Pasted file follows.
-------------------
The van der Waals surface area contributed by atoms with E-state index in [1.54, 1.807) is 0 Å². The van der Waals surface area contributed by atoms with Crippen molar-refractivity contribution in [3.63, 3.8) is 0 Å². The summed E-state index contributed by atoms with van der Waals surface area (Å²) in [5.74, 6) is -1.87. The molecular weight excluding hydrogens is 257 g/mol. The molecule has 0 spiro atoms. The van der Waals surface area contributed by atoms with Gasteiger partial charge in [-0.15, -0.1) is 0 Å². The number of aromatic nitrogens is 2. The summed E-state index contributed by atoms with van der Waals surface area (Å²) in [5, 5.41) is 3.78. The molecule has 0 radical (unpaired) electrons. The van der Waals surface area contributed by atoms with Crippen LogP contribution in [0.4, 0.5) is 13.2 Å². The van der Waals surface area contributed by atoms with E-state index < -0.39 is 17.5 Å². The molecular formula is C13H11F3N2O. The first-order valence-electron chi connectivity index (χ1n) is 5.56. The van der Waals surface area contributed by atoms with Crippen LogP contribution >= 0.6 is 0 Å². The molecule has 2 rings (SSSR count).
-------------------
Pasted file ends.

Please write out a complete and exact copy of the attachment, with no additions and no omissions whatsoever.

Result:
The van der Waals surface area contributed by atoms with E-state index in [1.54, 1.807) is 0 Å². The van der Waals surface area contributed by atoms with Crippen molar-refractivity contribution in [3.63, 3.8) is 0 Å². The summed E-state index contributed by atoms with van der Waals surface area (Å²) in [5.74, 6) is -1.87. The molecular weight excluding hydrogens is 257 g/mol. The molecule has 0 spiro atoms. The van der Waals surface area contributed by atoms with Gasteiger partial charge in [-0.15, -0.1) is 0 Å². The number of aromatic nitrogens is 2. The summed E-state index contributed by atoms with van der Waals surface area (Å²) in [5, 5.41) is 3.78. The molecule has 0 radical (unpaired) electrons. The van der Waals surface area contributed by atoms with Crippen LogP contribution in [0.4, 0.5) is 13.2 Å². The van der Waals surface area contributed by atoms with E-state index < -0.39 is 17.5 Å². The molecular formula is C13H11F3N2O. The first-order valence-electron chi connectivity index (χ1n) is 5.56. The van der Waals surface area contributed by atoms with Crippen LogP contribution >= 0.6 is 0 Å². The molecule has 2 rings (SSSR count).